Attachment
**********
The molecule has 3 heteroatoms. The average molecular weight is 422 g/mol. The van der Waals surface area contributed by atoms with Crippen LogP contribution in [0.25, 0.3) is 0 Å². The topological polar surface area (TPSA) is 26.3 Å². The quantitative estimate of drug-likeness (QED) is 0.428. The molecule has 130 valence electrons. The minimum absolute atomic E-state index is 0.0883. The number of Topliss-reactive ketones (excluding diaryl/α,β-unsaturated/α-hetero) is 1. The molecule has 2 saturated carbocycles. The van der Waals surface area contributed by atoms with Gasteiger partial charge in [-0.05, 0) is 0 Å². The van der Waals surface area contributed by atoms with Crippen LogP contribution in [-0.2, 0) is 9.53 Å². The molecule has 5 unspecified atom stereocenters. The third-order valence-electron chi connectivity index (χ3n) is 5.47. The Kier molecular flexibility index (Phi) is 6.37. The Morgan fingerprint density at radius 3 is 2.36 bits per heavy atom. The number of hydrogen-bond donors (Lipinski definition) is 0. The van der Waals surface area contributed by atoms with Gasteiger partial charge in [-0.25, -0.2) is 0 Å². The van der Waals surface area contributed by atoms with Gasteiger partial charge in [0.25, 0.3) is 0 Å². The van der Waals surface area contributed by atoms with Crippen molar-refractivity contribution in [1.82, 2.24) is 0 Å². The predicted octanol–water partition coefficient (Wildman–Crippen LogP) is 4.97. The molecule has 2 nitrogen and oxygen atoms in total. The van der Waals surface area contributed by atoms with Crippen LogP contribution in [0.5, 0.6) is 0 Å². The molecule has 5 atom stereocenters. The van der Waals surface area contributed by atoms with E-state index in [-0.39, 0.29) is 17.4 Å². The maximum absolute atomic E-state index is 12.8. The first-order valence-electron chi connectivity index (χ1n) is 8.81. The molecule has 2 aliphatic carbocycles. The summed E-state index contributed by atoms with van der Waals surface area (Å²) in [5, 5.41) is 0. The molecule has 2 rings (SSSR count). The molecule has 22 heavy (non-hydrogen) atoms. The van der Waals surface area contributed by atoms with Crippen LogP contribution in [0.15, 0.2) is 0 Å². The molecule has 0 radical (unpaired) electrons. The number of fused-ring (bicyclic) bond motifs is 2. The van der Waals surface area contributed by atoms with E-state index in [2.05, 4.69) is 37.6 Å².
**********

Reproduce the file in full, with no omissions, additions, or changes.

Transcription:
The molecule has 3 heteroatoms. The average molecular weight is 422 g/mol. The van der Waals surface area contributed by atoms with Crippen LogP contribution in [0.25, 0.3) is 0 Å². The topological polar surface area (TPSA) is 26.3 Å². The quantitative estimate of drug-likeness (QED) is 0.428. The molecule has 130 valence electrons. The minimum absolute atomic E-state index is 0.0883. The number of Topliss-reactive ketones (excluding diaryl/α,β-unsaturated/α-hetero) is 1. The molecule has 2 saturated carbocycles. The van der Waals surface area contributed by atoms with Gasteiger partial charge in [-0.05, 0) is 0 Å². The van der Waals surface area contributed by atoms with Crippen LogP contribution in [-0.2, 0) is 9.53 Å². The molecule has 5 unspecified atom stereocenters. The third-order valence-electron chi connectivity index (χ3n) is 5.47. The Kier molecular flexibility index (Phi) is 6.37. The Morgan fingerprint density at radius 3 is 2.36 bits per heavy atom. The number of hydrogen-bond donors (Lipinski definition) is 0. The van der Waals surface area contributed by atoms with Gasteiger partial charge in [-0.25, -0.2) is 0 Å². The van der Waals surface area contributed by atoms with Gasteiger partial charge in [0.25, 0.3) is 0 Å². The van der Waals surface area contributed by atoms with Crippen molar-refractivity contribution in [1.82, 2.24) is 0 Å². The predicted octanol–water partition coefficient (Wildman–Crippen LogP) is 4.97. The molecule has 2 nitrogen and oxygen atoms in total. The van der Waals surface area contributed by atoms with Crippen LogP contribution in [0.5, 0.6) is 0 Å². The molecule has 5 atom stereocenters. The van der Waals surface area contributed by atoms with E-state index in [-0.39, 0.29) is 17.4 Å². The maximum absolute atomic E-state index is 12.8. The first-order valence-electron chi connectivity index (χ1n) is 8.81. The molecule has 2 aliphatic carbocycles. The summed E-state index contributed by atoms with van der Waals surface area (Å²) in [5, 5.41) is 0. The molecule has 2 rings (SSSR count). The molecule has 22 heavy (non-hydrogen) atoms. The van der Waals surface area contributed by atoms with Crippen LogP contribution in [0.15, 0.2) is 0 Å². The molecule has 0 radical (unpaired) electrons. The number of fused-ring (bicyclic) bond motifs is 2. The van der Waals surface area contributed by atoms with E-state index in [2.05, 4.69) is 37.6 Å².